“Coming to Castile with Cortés: Indigenous ‘Servitude’ in the Sixteenth Century” examines the circumstances of three indigenous criados (servants)—Pedro, Juan, and Francisco Manuel—with direct or indirect ties of patronage to the Spanish conqueror Hernán Cortés. As nonelite indios (Indians) displaced from Mexico to Castile, they experienced the transition from freedom to bondage in unique ways. Because the New Laws (1542) stated that, in principle, indios could be free in Spanish territories, all three initiated lawsuits before the tribunals of the House of Trade or the Council of the Indies. The trial depositions reveal the circumscribed life narratives of free indios whom others saw as slaves and whose lives were entwined with others more powerful than they. Each life story emphasizes the importance of hierarchical relations of power among masters, slaves, and servants, writ large in sixteenth-century Castile.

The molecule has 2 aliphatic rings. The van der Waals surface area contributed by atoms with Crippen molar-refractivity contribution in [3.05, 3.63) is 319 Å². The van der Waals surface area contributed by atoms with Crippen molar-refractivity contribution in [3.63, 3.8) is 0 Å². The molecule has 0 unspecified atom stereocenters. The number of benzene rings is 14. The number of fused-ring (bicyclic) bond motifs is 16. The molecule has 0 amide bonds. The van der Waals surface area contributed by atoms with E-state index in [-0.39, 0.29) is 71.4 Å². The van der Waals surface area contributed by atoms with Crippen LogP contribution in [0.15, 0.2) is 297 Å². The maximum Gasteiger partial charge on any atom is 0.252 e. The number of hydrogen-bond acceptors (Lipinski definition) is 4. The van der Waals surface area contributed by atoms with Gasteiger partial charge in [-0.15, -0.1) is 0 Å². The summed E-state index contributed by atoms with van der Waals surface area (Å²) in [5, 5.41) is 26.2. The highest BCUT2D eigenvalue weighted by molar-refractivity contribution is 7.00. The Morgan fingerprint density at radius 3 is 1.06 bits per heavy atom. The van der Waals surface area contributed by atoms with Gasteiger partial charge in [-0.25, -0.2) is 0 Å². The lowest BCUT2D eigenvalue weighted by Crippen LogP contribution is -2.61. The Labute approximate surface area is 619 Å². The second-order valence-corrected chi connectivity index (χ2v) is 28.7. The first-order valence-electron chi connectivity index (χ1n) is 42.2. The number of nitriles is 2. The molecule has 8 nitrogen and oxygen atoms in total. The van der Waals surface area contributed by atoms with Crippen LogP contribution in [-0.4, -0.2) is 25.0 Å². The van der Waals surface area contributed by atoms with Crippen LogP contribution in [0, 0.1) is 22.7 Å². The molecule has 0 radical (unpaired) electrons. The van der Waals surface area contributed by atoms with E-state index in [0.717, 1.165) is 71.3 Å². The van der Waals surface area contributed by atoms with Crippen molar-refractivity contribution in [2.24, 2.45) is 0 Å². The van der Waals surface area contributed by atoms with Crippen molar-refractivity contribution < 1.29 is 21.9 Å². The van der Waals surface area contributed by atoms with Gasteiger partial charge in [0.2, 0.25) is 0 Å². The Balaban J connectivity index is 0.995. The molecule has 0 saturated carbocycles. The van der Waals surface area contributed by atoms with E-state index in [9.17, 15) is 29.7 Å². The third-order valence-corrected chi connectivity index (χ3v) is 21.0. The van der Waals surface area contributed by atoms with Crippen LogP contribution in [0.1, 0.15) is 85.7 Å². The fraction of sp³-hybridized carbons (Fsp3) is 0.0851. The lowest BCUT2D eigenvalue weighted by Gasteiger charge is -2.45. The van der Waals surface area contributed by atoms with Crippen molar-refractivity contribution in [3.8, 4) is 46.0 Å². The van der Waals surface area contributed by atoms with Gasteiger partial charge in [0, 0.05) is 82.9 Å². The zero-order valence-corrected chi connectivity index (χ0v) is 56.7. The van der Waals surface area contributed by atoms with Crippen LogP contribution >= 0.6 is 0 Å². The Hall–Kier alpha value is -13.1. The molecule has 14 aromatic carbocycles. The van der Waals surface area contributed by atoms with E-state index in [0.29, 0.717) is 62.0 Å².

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Research Article| April 01 2015
Coming to Castile with Cortés: Indigenous “Servitude” in the Sixteenth Century
Ethnohistory (2015) 62 (2): 285–308.
Nancy E. van Deusen; Coming to Castile with Cortés: Indigenous “Servitude” in the Sixteenth Century. Ethnohistory 1 April 2015; 62 (2): 285–308. doi: https://doi.org/10.1215/00141801-2854330
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